If you want more information about the Office for Refugees, Archdiocese of Toronto, including practical information and forms, please go to
Thanks to civic sponsors, in the past 35 years, hundreds of thousands of refugees from around the world have been able to find a safe haven in Canada. Individuals with communities can initiate to bring refugees to Canada – through a group of five, a community organization or a sponsorship agreement holder. The Office for Refugees, Archdiocese of Toronto provides advice, support and assistance if you want to initiate a sponsorship/ resettlement. Additionally, the office works with parishes, religious orders and Catholic institutions in the archdiocese, enabling them to participate in this rewarding program.
Provides information sessions for the general public regarding refugee resettlement as well as other Canadian immigration options.
Is the liaison between parishes, the Archdiocese and Immigration Refugees and Citizenship Canada (IRCC) in refugee resettlement.
Assesses resettlement applications and settlement plans.
Monitors all procedures before and after submission of a resettlement application and the integration process.
Invites you to enroll in the resettlement email distribution to receive information about refugee related issues regularly.
More information: www.archtoronto.org/refugee
Based on the Immigration and Refugee Protection Act: You can initiate resettlement for those who are in refugee-like situations outside of their own country AND outside of Canada, and their life would be at risk upon return to their homeland, AND who have no other durable solution.
2. Can I sponsor people who are still in their home country?
No, you should not even start any process if the people are still in their own country of origin. Keep in mind that they might be banned from the program if they relocate only for resettlement purposes.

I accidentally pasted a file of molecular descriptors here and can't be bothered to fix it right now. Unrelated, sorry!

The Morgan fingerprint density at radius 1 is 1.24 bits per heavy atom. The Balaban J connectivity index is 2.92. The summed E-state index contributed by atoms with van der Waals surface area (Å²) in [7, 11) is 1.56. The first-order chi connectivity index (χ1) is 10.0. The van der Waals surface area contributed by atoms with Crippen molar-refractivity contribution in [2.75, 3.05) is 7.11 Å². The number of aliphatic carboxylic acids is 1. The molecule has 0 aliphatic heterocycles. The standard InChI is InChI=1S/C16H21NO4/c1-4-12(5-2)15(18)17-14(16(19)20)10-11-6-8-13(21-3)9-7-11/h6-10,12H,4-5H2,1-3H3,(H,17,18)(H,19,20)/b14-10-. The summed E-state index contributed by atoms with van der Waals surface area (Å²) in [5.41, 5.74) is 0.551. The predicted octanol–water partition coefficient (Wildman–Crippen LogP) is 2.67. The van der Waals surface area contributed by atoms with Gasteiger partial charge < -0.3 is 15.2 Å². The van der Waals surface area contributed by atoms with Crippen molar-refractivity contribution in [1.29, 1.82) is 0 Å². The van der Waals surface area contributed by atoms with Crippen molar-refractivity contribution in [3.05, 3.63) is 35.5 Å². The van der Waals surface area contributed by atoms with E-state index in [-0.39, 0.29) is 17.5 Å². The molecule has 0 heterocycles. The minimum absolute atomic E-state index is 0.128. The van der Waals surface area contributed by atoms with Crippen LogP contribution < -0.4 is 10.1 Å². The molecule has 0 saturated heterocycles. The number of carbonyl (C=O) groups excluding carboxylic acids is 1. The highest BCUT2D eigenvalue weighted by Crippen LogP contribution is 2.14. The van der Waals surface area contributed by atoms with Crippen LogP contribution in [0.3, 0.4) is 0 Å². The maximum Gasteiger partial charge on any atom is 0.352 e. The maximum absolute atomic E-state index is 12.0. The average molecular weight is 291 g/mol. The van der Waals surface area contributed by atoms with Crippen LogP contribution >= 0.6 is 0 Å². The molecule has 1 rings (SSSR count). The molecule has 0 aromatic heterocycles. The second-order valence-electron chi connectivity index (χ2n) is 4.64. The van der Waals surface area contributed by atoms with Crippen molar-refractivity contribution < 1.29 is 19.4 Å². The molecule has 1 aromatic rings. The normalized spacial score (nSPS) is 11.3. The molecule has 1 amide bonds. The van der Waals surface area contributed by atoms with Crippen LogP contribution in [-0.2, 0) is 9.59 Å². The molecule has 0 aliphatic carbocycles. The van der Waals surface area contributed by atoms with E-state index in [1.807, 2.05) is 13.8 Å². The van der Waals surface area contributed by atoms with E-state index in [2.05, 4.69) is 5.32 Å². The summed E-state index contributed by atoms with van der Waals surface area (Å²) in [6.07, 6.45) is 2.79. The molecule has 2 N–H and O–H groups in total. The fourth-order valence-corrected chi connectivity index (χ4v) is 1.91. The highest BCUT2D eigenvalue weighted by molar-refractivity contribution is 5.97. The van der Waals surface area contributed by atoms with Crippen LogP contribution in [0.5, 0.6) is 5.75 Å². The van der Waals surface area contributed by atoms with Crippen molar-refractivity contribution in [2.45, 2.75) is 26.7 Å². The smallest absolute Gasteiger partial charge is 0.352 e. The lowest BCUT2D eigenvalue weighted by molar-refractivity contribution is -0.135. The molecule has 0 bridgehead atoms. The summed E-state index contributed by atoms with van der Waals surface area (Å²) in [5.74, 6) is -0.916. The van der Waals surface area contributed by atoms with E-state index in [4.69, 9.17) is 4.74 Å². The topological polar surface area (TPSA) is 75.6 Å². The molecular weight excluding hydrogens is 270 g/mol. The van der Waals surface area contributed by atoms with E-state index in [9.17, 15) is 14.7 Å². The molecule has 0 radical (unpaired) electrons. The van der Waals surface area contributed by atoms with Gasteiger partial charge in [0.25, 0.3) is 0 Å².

Group of Five (G5) – at least five Canadian citizens or permanent residents can initiate refugee sponsorship, if they fulfill the criteria.
Community Sponsorship (CS) – incorporated or unincorporated organization, association, or business, based in the community where the refugees are expected to settle, if they fulfill the criteria.
Sponsorship Agreement Holder (SAH) – there are nearly 100 different faith related and ethnic organizations that have Sponsorship Agreements with the Government of Canada (IRCC). The Office for Refugees represents the Roman Catholic Archdiocese of Toronto – with their Resettlement Groups (RGs): parishes, convents, and religious institutions or any other ethnic or faith groups if they fulfill the criteria.
The office administers the agreement between the Archdiocese and Immigration Refugees and Citizenship Immigration Canada (IRCC): acts as a bridge between the sponsors and the government. The Office for Refugees assesses cases and processes applications. The office can help you learn more about resettlement through an electronic newsletter and online forum, monthly seminars and workshops.
The Office for Refugees does not sign or provide funding for resettlement.
No, the services are provided to everyone regardless of religion, race, gender or political opinion. The office's work is financed by the Archdiocese of Toronto and ShareLife. Being Catholic is not a requirement in order be sponsored by a parish.